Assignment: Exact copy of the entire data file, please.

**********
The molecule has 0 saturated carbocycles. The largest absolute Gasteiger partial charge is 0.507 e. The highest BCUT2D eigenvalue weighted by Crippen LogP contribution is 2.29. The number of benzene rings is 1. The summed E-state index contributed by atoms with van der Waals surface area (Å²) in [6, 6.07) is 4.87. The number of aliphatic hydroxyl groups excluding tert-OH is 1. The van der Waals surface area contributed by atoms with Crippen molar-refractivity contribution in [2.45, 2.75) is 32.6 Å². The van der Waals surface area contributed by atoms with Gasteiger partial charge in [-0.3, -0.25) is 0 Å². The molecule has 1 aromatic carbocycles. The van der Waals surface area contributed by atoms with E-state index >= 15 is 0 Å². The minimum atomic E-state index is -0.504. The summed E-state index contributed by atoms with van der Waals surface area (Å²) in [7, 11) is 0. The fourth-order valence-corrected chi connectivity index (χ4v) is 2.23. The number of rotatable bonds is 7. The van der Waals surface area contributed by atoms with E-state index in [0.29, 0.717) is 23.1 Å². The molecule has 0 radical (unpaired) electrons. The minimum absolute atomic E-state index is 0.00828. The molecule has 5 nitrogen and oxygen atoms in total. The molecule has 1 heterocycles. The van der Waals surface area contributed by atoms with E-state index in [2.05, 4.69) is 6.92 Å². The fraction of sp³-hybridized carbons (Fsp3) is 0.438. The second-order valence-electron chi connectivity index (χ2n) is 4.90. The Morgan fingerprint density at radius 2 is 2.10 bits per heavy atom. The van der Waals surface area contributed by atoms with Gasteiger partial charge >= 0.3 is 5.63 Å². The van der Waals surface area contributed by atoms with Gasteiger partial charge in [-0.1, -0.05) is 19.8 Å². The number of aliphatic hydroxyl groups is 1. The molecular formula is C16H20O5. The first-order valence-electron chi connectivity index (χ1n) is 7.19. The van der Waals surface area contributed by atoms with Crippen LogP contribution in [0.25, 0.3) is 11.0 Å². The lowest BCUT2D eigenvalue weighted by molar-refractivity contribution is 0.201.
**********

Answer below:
The molecule has 0 saturated carbocycles. The largest absolute Gasteiger partial charge is 0.507 e. The highest BCUT2D eigenvalue weighted by Crippen LogP contribution is 2.29. The number of benzene rings is 1. The summed E-state index contributed by atoms with van der Waals surface area (Å²) in [6, 6.07) is 4.87. The number of aliphatic hydroxyl groups excluding tert-OH is 1. The van der Waals surface area contributed by atoms with Crippen molar-refractivity contribution in [2.45, 2.75) is 32.6 Å². The van der Waals surface area contributed by atoms with Gasteiger partial charge in [-0.3, -0.25) is 0 Å². The molecule has 1 aromatic carbocycles. The van der Waals surface area contributed by atoms with E-state index >= 15 is 0 Å². The minimum atomic E-state index is -0.504. The summed E-state index contributed by atoms with van der Waals surface area (Å²) in [7, 11) is 0. The fourth-order valence-corrected chi connectivity index (χ4v) is 2.23. The number of rotatable bonds is 7. The van der Waals surface area contributed by atoms with E-state index in [0.29, 0.717) is 23.1 Å². The molecule has 0 radical (unpaired) electrons. The minimum absolute atomic E-state index is 0.00828. The molecule has 5 nitrogen and oxygen atoms in total. The molecule has 1 heterocycles. The van der Waals surface area contributed by atoms with E-state index in [2.05, 4.69) is 6.92 Å². The fraction of sp³-hybridized carbons (Fsp3) is 0.438. The second-order valence-electron chi connectivity index (χ2n) is 4.90. The Morgan fingerprint density at radius 2 is 2.10 bits per heavy atom. The van der Waals surface area contributed by atoms with Gasteiger partial charge >= 0.3 is 5.63 Å². The van der Waals surface area contributed by atoms with Gasteiger partial charge in [-0.1, -0.05) is 19.8 Å². The number of aliphatic hydroxyl groups is 1. The molecular formula is C16H20O5. The first-order valence-electron chi connectivity index (χ1n) is 7.19. The van der Waals surface area contributed by atoms with Crippen LogP contribution in [0.25, 0.3) is 11.0 Å². The lowest BCUT2D eigenvalue weighted by molar-refractivity contribution is 0.201.